Located in Istanbul, Turkey, The Hagia Sophia (meaning “holy wisdom”) is a domed monument originally built as a cathedral in the ancient city of what was then Constantinople. The structure was constructed on the site of two older churches, commencing in 532 AD and completed less than six years later. In its nearly 1,500 year life-span it has served as a cathedral, mosque and now a museum. The building is roughly about 270 feet (82 meters) long and 240 feet (73 meters) wide with the dome itself measuring 108 feet (33 meters) in diameter and rising 180 feet (55 meters). Whilst the exterior is inspiring in itself, the interior is even more memorable, and well worth a few hours of your time.
ACROPOLIS – Greece
Dating back as far as the Bronze Age, The Acropolis (meaning “high city” in Greek) of Athens is one of the most famous and recognizable ancient archaeological sites in the world. Located on a limestone hill high above Athens, Greece, the Acropolis has been inhabited since prehistoric times. During the course of its rather lengthy history the Acropolis was many things including a royal home, a citadel, a mythical residence of the gods and a religious center…with far more history than can be told in this little brief. Standing as a tribute to the rich history of Greece, it is a cultural UNESCO World Heritage site and home to the famous, and widely photographed, Parthenon temple.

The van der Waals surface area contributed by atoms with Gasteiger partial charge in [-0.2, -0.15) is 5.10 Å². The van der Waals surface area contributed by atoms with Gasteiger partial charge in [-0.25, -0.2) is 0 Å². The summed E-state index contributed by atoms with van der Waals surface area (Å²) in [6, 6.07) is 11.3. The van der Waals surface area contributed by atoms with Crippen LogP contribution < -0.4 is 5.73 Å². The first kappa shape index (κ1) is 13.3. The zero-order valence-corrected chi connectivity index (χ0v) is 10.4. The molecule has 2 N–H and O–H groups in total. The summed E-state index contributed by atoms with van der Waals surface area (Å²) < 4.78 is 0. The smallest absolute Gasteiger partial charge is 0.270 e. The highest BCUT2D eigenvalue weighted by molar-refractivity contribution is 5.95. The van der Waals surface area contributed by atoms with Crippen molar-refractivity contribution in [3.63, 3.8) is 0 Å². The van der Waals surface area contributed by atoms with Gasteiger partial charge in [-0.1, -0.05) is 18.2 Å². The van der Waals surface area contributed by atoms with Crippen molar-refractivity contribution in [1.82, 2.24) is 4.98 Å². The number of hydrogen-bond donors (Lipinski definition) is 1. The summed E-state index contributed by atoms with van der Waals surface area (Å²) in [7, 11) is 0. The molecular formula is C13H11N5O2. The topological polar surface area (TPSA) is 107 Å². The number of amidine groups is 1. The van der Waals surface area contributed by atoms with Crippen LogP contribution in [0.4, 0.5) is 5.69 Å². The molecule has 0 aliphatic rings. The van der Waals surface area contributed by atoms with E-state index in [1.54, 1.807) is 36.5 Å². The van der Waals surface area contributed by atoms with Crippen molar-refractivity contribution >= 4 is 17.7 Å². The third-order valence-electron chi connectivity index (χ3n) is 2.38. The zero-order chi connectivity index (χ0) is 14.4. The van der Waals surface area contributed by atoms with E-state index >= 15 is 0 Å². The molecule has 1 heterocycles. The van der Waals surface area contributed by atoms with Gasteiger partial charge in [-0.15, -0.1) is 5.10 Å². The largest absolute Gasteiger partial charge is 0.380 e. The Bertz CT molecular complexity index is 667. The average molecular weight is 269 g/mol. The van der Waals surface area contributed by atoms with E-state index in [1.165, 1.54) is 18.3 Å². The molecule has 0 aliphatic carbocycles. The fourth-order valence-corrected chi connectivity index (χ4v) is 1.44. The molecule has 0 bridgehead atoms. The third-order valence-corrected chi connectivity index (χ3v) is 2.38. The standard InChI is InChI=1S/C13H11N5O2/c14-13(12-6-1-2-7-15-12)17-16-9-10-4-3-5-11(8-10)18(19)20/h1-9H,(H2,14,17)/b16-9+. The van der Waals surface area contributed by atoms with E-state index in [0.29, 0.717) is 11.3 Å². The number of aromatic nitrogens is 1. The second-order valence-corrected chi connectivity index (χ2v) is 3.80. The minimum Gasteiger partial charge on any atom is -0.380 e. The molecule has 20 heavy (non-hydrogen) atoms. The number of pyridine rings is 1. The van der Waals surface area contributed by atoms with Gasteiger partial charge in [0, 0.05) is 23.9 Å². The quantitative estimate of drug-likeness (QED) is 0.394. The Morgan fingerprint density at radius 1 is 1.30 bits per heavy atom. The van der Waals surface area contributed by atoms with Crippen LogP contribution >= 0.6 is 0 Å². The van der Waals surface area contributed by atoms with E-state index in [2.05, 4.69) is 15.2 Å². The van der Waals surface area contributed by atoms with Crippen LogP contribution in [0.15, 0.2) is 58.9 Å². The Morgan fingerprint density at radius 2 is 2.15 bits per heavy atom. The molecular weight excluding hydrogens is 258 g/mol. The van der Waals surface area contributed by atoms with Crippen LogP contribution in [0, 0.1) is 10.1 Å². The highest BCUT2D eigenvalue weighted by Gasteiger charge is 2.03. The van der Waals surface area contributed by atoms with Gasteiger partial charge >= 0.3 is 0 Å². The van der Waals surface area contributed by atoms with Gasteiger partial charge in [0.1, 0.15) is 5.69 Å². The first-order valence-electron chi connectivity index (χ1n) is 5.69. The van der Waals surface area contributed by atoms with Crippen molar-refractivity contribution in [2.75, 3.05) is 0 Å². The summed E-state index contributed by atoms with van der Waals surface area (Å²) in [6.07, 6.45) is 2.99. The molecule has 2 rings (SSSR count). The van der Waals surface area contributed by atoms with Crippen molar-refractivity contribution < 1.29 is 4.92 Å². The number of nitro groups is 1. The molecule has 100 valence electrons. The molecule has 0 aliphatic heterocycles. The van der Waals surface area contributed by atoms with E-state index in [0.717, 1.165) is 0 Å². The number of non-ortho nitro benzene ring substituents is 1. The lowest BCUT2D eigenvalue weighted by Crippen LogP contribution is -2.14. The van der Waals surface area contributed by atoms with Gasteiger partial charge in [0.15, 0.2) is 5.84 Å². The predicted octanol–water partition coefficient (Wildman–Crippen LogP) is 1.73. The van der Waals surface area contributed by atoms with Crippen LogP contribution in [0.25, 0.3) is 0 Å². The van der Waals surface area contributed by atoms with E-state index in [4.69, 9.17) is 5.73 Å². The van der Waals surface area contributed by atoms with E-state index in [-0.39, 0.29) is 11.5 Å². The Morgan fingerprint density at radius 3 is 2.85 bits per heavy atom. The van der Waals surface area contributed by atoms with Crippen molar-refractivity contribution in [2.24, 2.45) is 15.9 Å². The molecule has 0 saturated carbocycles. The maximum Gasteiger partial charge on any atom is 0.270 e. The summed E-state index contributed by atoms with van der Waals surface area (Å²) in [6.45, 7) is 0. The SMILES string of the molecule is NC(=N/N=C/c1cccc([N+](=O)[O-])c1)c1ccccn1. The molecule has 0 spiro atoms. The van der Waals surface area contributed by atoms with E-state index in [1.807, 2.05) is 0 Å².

MACHU PICHU – Peru
Of all the Wonders listed in the three categories, this may well be the most challenging one to reach, but it is well worth it. “The Lost City of the Incas”, as it is known, sits on a nearly 8,000 foot high mountain ridge about 50 miles northwest of Cusco, Peru (another must see stop). Many parts of the site have been reconstructed in part to give visitors a true sense of what Machu Pichu must have been like hundreds of years ago. Take the four day hike along the Inca Trail to get here, or take the train to the town of Aguas Calientes and bus up the next day. Well worth seeing, and whilst there, why not make the nail-biting climb up "the stairs of death" to the top of Huayna Picchu overlooking the site...